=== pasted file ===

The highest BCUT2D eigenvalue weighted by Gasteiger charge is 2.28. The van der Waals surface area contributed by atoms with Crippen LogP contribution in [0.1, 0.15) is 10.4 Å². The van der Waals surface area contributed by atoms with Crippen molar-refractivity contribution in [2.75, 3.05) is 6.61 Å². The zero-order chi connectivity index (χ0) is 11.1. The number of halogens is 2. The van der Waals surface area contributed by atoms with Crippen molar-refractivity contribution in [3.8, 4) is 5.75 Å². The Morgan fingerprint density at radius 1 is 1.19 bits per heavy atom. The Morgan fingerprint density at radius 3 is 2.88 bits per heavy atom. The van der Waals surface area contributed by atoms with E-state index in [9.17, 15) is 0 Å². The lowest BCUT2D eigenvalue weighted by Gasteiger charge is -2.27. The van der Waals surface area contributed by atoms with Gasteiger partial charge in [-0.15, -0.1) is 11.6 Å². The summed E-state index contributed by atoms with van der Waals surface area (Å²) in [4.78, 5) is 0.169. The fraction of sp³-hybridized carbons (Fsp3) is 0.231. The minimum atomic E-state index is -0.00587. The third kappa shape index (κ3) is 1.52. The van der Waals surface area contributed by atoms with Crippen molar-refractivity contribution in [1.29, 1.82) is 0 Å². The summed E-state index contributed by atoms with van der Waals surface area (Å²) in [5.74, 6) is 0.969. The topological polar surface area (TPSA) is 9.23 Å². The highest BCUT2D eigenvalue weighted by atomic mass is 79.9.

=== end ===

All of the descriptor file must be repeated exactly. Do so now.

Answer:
The highest BCUT2D eigenvalue weighted by Gasteiger charge is 2.28. The van der Waals surface area contributed by atoms with Crippen LogP contribution in [0.1, 0.15) is 10.4 Å². The van der Waals surface area contributed by atoms with Crippen molar-refractivity contribution in [2.75, 3.05) is 6.61 Å². The zero-order chi connectivity index (χ0) is 11.1. The number of halogens is 2. The van der Waals surface area contributed by atoms with Crippen molar-refractivity contribution in [3.8, 4) is 5.75 Å². The Morgan fingerprint density at radius 1 is 1.19 bits per heavy atom. The Morgan fingerprint density at radius 3 is 2.88 bits per heavy atom. The van der Waals surface area contributed by atoms with E-state index in [9.17, 15) is 0 Å². The lowest BCUT2D eigenvalue weighted by Gasteiger charge is -2.27. The van der Waals surface area contributed by atoms with Gasteiger partial charge in [-0.15, -0.1) is 11.6 Å². The summed E-state index contributed by atoms with van der Waals surface area (Å²) in [4.78, 5) is 0.169. The fraction of sp³-hybridized carbons (Fsp3) is 0.231. The minimum atomic E-state index is -0.00587. The third kappa shape index (κ3) is 1.52. The van der Waals surface area contributed by atoms with Crippen molar-refractivity contribution in [1.29, 1.82) is 0 Å². The summed E-state index contributed by atoms with van der Waals surface area (Å²) in [5.74, 6) is 0.969. The topological polar surface area (TPSA) is 9.23 Å². The highest BCUT2D eigenvalue weighted by atomic mass is 79.9.